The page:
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Article
Publication date: 19 December 2018

Caroline Doyle

This paper aims to focus on how a public policy designed to address a social problem ultimately became the place brand.

Abstract

Purpose

This paper aims to focus on how a public policy designed to address a social problem ultimately became the place brand.

Design/methodology/approach

This paper uses a qualitative case study approach focusing on the city of Medellín, Colombia. It draws from fieldwork conducted in Medellín over 2014 and 2015, including semi-structured interviews with an array of local stakeholders.

Findings

The paper concludes that local governments should be aware that the policymaking process can become part of their branding. It also shows the importance of the continual involvement of stakeholders in the place brand process to ensure it is a sustainable brand.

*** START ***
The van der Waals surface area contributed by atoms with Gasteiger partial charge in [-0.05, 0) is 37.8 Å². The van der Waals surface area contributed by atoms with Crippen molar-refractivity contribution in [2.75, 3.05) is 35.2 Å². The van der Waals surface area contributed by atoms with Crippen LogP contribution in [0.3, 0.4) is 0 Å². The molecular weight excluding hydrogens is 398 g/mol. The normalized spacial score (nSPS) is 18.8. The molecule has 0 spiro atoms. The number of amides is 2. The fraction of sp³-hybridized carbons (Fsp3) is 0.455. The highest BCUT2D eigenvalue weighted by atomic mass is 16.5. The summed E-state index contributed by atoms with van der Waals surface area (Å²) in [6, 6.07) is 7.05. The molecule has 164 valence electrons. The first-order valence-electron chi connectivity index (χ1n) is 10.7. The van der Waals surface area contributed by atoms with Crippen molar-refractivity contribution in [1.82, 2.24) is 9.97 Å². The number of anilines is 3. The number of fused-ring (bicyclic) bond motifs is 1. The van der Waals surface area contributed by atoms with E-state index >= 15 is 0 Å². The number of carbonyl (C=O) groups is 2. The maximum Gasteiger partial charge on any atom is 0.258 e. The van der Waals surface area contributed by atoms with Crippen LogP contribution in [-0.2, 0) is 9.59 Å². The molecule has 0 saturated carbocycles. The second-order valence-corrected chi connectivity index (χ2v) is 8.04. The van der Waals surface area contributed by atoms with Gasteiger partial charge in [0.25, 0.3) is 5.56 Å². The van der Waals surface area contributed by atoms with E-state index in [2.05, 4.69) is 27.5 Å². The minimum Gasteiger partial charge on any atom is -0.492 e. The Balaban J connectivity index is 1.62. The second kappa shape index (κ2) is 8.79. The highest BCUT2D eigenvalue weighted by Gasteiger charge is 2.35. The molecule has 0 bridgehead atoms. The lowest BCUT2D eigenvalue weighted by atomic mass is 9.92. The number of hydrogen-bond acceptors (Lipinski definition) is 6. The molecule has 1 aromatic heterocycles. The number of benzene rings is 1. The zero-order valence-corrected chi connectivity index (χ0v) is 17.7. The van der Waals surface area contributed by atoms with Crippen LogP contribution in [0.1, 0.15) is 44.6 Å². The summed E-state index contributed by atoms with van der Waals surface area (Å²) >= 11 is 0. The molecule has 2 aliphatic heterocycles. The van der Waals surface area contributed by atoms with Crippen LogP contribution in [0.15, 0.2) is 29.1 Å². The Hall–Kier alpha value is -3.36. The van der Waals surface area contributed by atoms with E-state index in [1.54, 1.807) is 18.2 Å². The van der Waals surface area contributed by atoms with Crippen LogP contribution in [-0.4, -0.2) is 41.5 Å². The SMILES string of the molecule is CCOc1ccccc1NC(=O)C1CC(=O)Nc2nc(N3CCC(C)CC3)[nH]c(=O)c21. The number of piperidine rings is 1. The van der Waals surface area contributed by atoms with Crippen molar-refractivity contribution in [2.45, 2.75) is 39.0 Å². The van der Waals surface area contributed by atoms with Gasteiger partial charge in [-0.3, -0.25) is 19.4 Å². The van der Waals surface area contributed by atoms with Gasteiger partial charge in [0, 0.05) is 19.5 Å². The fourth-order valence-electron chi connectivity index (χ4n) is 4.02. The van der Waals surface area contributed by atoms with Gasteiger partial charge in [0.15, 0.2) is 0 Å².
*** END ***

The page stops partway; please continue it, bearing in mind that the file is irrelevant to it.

Originality/value

There are limited studies which focus on how a public policy designed to address a social problem ultimately becomes the place brand. This paper shows how a public policy, social urbanism, became the branding of Medellín.

Details

Journal of Place Management and Development, vol. 12 no. 3
Type: Research Article
ISSN: 1753-8335

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Article
Publication date: 8 March 2013

Jaime Hernandez‐Garcia

The purpose of this paper is to explore the contribution of informal settlements to a tourism strategy and to city branding. It takes the case of Medellin, Colombia, which…

Abstract

Purpose

The purpose of this paper is to explore the contribution of informal settlements to a tourism strategy and to city branding. It takes the case of Medellin, Colombia, which in recent years has developed several projects in their barrios using a policy called: “social urbanism”.

Design/methodology/approach